Here's why cow shouldn't be made the national animal

Written By: Kartikeya Sharma WION
New Delhi, Delhi, India Published: May 31, 2017, 07.04 PM(IST)

The latest development on this issue comes from the Rajasthan High Court which wants cow to be declared as the national animal. Photograph:( Zee News Network )

The judicial intervention in the name of the cow by number of High Courts not only complicates the debate raging on the issue of choice, but also shows that courts in India are increasingly stepping into the domain of Indian lawmakers.

The latest development on this issue comes from the Rajasthan High Court which wants cow to be declared as the national animal. India only once changed the national animal. Former Prime Minister Indira Gandhi, in the 1970s, changed the national animal from lion to tiger on ground that tigers were found all over India and lions were restricted only to Gujarat.

This may be the reason why the regime decided to choose a lion as the symbol for the Make in India campaign, rather than an elephant or a tiger.

But the point to be noted is that both the decisions were taken through an executive decision. Neither of them came from the court or referendum. The decision to change the national animal was taken up by experts who felt that the tiger needs to be protected in India as it is spread across wider landscape whereas lion is limited to the Gir sanctuary. All these considerations went into declaring tiger as the national animal of the country. The experts felt that it would help protect tigers and subsequently Project Tiger was launched with great fanfare by the central government.

Now the question is what are we to make of cow and why did the honourable court observe that cow be declared as the national animal? The petition, which was brought to the notice of the court was that cows perished in a gaushala because the staff wasn’t careful enough. Are we supposed to take it seriously or ignore the observations of the court? It shows that courts aren’t immune to existing political narrative.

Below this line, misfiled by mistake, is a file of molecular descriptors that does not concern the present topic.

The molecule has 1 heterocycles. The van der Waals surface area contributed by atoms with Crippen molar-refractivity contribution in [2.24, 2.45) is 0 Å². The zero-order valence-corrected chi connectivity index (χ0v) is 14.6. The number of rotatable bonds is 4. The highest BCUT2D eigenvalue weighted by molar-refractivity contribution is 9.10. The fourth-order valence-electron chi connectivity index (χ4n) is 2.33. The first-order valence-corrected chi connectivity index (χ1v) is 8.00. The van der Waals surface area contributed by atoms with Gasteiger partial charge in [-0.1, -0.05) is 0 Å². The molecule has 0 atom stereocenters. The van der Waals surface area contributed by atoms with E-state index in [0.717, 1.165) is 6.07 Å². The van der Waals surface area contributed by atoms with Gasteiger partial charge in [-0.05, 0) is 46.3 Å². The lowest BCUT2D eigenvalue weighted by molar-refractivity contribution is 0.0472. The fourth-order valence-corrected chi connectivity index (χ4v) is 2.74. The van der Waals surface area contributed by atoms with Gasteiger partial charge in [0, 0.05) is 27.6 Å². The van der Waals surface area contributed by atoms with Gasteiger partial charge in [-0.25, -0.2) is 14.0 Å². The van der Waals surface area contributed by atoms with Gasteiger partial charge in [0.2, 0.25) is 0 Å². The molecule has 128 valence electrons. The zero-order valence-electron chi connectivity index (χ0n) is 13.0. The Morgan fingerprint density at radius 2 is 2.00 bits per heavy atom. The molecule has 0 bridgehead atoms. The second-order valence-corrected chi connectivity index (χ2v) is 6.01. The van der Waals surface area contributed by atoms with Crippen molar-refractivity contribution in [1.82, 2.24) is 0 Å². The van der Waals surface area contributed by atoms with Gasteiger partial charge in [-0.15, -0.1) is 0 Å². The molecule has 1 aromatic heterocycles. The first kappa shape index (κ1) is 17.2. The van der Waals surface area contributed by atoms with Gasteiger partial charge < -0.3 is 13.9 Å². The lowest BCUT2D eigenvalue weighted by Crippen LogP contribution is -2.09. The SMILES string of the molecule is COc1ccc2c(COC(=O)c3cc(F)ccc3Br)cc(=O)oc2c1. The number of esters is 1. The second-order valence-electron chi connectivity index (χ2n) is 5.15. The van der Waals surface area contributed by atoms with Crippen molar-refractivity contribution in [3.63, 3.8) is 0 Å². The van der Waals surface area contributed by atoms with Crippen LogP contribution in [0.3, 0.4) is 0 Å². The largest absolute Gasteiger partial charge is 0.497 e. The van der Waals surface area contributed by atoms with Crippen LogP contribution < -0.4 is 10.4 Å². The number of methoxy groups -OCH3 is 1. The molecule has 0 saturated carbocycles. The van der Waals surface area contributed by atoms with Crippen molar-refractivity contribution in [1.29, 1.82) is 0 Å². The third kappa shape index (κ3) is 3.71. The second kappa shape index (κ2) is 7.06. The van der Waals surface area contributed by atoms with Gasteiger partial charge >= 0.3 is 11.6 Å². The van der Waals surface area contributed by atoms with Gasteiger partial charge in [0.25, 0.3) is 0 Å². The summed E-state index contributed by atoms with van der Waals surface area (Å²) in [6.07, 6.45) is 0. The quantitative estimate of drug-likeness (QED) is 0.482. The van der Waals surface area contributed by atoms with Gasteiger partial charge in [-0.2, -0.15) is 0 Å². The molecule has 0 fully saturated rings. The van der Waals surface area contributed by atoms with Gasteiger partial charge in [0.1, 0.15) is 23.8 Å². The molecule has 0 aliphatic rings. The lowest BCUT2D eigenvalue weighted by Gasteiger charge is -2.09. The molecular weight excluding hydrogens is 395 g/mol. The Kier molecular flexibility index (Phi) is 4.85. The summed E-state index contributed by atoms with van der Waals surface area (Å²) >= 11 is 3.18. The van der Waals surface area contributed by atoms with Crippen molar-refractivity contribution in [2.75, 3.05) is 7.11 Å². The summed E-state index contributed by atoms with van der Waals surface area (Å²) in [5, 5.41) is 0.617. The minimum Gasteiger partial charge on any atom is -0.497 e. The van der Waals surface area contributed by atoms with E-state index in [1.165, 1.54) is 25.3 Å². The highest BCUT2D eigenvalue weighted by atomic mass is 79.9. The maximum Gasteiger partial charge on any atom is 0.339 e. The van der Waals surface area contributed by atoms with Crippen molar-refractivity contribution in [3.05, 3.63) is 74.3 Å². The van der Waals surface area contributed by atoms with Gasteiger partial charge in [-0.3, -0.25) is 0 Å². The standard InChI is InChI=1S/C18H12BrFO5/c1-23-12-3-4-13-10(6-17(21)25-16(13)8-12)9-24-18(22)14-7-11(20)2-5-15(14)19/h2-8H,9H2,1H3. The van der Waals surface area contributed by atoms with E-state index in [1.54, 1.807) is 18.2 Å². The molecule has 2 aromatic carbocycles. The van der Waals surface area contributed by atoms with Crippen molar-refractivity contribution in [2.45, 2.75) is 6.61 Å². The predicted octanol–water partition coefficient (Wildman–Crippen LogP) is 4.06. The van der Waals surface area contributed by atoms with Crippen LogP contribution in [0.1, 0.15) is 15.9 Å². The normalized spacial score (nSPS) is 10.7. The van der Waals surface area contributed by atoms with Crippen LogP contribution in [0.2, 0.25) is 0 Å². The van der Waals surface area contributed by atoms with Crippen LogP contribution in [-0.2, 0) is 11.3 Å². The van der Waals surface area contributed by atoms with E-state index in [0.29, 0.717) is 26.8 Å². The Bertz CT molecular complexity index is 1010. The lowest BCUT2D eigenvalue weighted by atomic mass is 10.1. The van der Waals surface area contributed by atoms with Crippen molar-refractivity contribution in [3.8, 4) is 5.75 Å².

Three courts in India have taken three different positions in this issue so far. Madras High Court wanted the new slaughter rules examined, The Kerala High Court refused to go into the exercise observing that new rules don’t ban beef eating, and the Rajasthan High Court observed that the cow should be declared national animal so that it can receive protection from the state. It is still debatable whether cow’s longevity can be increased by declaring them as national animals when farmers themselves find cows and bullocks unsustainable after a certain age.

The Rajasthan High Court judge also observed that the reason why peacock is the national bird is because it is celibate, confusing facts of biology with cultural explanation for Lord Krishna wearing a peacock feather on his forehead.

The cow for millions of Indians is a revered entity and the right to eat whatever you want is never absolute in any society. Every society has food taboo and it needs to be respected.

It has been argued that the cow was never the central sacred figure in Hinduism, and lower castes in India evolved to see cows in different light hence cow slaughter should be permissible. This is misleading. It is a fact that a number of dalits are part of the skinning business but doesn’t mean that they only use sacred symbols outside the Hindu pantheon.

The BJP is using cow as a vehicle for political mobilisation but it should not be forgotten that cow once was a symbol of the Congress. It is a different thing that today it finds it difficult to take political position on this subject because it has become a prisoner of its own political correctness. The question is as to why a certain sentiment associated with cow which existed within the Congress moved outside it and got co-opted by another party.

The question is as to why India today is going through a social upheaval on cow. In my opinion, Hinduism which in first 50 years, post-independence got confined to cultural arena has regained its space its public arena which it was denied out of modern constructs.

Secondly, sacredness continues to shift and change in Hinduism, cow has slowly occupied its position.

Lastly, eating buffalo meat is not a problem in India but making it a symbol of secularism does become an issue of identity and tolerance.

Making cow a national animal will not solve anything and idea should be immediately discarded. Those indulging in violence too should be punished severely. But Left and other regional and mainstream parties should accept that cows do occupy cultural space in Hindu consciousness and this needs to be respected.

(WION)

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